"When our Marek was about three years old, he heard demonstrators chanting on the Old Town Square: 'Long live Havel!' Then he climbed onto the balcony of his second grandmother and shouted: 'Adži Havel! Adži Havel!' ('Long live Havel' said by a child Marek). The grandmother tells him: 'Mark, come on, you mustn't shout like that. They would lock you up.' He immediately went full circle: 'Don't lock me up!'"
"After the revolution, the time, when communists began to fear, withdraw and move, began. We loved Havel. I just wondered why the excellent experts I knew who were not in the party never made it to the top. When someone like that was appointed to a position, they dismissed him again after a while. There were several cases: for example, a younger colleague got a high position in a ministry and was fired shortly after. Although she established herself somewhere else and was successful, she was never in a leadership position again. The same thing happened to two of my friends: they were soon ousted out of the director positions. And it happened to me too. In 1990, I became the director of the legislative department in the federal ministry, then the federal authorities were abolished, they merged us with the planning commission, people from the federal ministry of heavy industry came there, so there were more of us. And the communists chose a person for the leadership position! For the first few years I was confused by this and did not understand why such things happen. Today I have the feeling that it had to be arranged somewhere - also because our revolution was different from other countries. After all, communists were in the first government, for example Čalfa. So the revolution may have happened, but someone stole it.
Škoda, že to takhle dopadlo, lidé z toho byli otrávení. Pak přišla Klausova privatizace a lidé opět nelibě nesli, že se tu podivně ztrácí majetek.“
"One morning people came and said: 'You have Russians in your country.' We were in shock, we had two children, we were sleeping under a tent and we were still deciding whether to return or not. Czechs huddled in small groups, we listened to the transistor. One said, 'I'm going to Switzerland.' The other said, 'We'll go back.' It was a complete nightmare. Then I was sorry that I wasn't in Czechoslovakia that day, but it happened anyway. Even when we were coming back from vacation, we didn't know if we should stay there. I wanted to return, but my husband didn't - as a civil engineer, he would fit in well abroad. We eventually came back and were still debating whether or not to emigrate. It was still possible for the whole year! Then one day I met my cousin in Vodičková street and I told him that we were hesitating whether to leave or not. He widened his eyes at me: 'And why would you leave? I never thought of that. I'm at home here, not the Russians! So, why would I leave?' That calmed me down - I told myself that my cousin was right and that we were staying. We never regretted it. My daughter still tells me, 'Every time I think about it, I'm so glad you came back.'"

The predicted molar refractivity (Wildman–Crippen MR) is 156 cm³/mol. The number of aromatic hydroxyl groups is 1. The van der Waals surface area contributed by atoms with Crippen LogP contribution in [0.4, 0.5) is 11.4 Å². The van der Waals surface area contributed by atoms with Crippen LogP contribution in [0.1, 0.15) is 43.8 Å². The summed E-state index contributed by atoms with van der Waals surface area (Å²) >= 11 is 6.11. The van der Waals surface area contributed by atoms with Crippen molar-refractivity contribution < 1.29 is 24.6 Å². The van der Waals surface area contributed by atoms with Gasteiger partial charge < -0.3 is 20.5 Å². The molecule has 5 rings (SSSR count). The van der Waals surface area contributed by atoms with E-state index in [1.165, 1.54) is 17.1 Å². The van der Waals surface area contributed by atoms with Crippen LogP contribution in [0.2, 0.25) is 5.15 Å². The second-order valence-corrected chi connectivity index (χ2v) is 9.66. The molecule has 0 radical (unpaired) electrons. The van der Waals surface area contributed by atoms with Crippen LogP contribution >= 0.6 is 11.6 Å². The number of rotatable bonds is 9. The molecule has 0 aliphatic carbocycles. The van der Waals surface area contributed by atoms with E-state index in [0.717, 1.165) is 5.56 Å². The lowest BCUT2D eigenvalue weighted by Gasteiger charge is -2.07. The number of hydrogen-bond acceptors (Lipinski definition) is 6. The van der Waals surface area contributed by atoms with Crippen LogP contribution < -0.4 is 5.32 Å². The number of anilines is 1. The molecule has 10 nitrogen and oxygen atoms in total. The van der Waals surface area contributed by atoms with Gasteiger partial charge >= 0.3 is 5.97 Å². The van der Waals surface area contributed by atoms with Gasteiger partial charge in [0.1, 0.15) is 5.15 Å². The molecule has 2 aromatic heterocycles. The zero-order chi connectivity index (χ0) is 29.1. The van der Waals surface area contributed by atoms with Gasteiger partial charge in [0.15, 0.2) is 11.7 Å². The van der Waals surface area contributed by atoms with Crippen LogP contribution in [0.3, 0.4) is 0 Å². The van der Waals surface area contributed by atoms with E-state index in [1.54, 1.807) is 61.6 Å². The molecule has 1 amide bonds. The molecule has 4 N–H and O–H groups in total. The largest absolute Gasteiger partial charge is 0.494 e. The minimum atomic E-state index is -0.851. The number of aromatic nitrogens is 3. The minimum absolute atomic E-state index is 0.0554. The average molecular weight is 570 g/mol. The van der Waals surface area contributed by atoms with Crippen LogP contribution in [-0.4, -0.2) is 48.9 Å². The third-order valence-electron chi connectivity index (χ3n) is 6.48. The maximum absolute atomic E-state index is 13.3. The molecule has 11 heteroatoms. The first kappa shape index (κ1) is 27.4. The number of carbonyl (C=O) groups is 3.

"In Romania, we lived the life of wandering children. The adults were sitting somewhere and discussed the situation without us children. It's a special memory for me. I remember that time a lot, even though I was little. The journey was extremely wild." - "Why?" - "It was a long drive and we always stopped somewhere because the trains were not running. Once we even got off in Přerov, I slept under the table there, and at about four in the morning we left for the train again. It was something completely out of my life for me! I also remember how children were running along the train, begging and we were throwing sweets to them."
"After August 21, many of our friends emigrated to Germany, the USA, and Canada. I am still in contact with some of them today, and perhaps none of them are happy there. Their children are somehow acclimatized there, but they are not. And God forbid if they are our age and don't have children. In short, even if they were successful, today very few people abroad are happy."
In the end, we didn’t emigrate. And we´ve never regretted it
Ema Barešová, née Kozáková, was born on March 17, 1932 in Prague. She comes from the family of ministerial official Jan Kozák, cousin of architect Bohumír Kozák or philosopher, theologian, politician and member of the Friday men Jan Blahoslav Kozák. At the time of mobilization in 1938, she experienced an evacuation to Romania, where, according to her memories, the Ministry of Finance hid the wives and children of many of its employees. Between 1945 and 1948 she was a member of Junák. After the communist coup, her father lost his job. The new conditions at the end of the 1940s worsened the health conditions and thus indirectly shortened the lives of both her parents. After graduating from high school in 1951, she was not recommended to the Faculty of Philosophy for political reasons, and then she accepted the offer to study at the Faculty of Law in Prague. As a recent graduate, she was assigned to the court, and worked in the judiciary with breaks until her retirement. She never joined the Communist Party of Czechoslovakia. At the end of the 1960s, she organized a discussion on the topic of problems in the justice system after February 1948. After the August occupation, the family considered emigrating, and finally decided to stay in Czechoslovakia. At the time of normalization, Ema Barešová worked at the Federal Ministry of Agriculture. In the mid-1970s, her husband Petr Bareš collaborated on moving the Most church. At the beginning of the 1990s, she returned to the judiciary, from 1994 to 2002 she was a judge of the Supreme Court in Brno.